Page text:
and , 24 January 41 - 48 A.D., Knossos,
was Claudius' 3rd wife and mother of and . They were married when she was 14. In 48 A.D., while was away in , even though she was married to the emperor, married her lover, Gaius Silius. Silius was executed and driven to suicide.SH74280. Bronze AE 20, 1001 (rev ending ) or 1002, 214 ( ) or 212, -, -, aVF, crowded , 4.393 g, maximum 20.4 mm, 180o, Knossos mint, Cytherus und Capito, 41 A.D.; TI CLAVDIVS AVG , of left; [CAPITONE CYTHERONTE ] or [CYTHERO CAPITONE] (end of off ), draped of right; extremely ; $430.00 (€382.70)
, Augusta 146 - Winter 175/176 A.D., Wife of
In Roman religion, was the goddess of agreement, understanding, and marital harmony. The cult of Augusta ("Majestic Harmony") was of special importance to the imperial household. She is usually depicted wearing a long cloak and holding a (sacrificial ), a (symbol of prosperity), or a (symbol of peace).RB26685. , AP1368, AP2198, 50, 22, 4710, VF, 19.689 g, maximum 31.5 mm, 0o, Rome mint, struck under , 157 - 161 A.D.; FAVSTINA , draped right, hair wavy and drawn back into at back; , standing left, in extended right, in left hand, across below center; $360.00 (€320.40)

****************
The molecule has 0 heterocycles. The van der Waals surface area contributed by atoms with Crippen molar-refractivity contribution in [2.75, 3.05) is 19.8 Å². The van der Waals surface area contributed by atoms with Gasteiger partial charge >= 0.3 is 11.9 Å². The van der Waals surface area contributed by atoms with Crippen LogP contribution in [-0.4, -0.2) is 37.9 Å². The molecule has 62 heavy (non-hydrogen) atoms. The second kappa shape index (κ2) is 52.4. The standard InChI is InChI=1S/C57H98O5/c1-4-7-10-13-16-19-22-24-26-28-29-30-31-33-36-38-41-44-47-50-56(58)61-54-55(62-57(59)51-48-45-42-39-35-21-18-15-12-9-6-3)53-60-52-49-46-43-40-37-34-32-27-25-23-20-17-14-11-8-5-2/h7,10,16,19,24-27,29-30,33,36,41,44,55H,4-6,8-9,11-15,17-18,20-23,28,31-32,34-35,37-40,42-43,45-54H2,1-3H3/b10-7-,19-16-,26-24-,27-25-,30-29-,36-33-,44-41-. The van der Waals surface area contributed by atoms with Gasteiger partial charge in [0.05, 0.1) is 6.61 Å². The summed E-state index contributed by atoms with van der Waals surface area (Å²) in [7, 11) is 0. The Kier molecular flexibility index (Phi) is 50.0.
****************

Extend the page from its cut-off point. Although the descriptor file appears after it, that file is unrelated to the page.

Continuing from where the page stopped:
, Augusta c. 79 - 89 A.D.
was the daughter of the emperor , and although married, she had an affair with her uncle . In 83 A.D., divorced his wife and lived openly with her. It has been said that she died because forced her to have an abortion but modern research indicates this allegation is false.SH72986. Silver , 14; 141; , 1, 56; p. 275, 1; 106; 2612, F, slightly , 3.030 g, maximum 21.0 mm, 180o, Rome mint, 79 - 81 A.D.; IVLIA TITI , diademed and draped right, hair in a long plait in back; , standing right, viewed from behind, nude to the hips, right knee bent, leaning with left elbow and forearm on column, transverse spear on far side in left hand, raising up helmet in right hand; from the Jyrki Muona Collection collection, ex Zuzim (2012); only the second example of this handled by ; ; $340.00 (€302.60)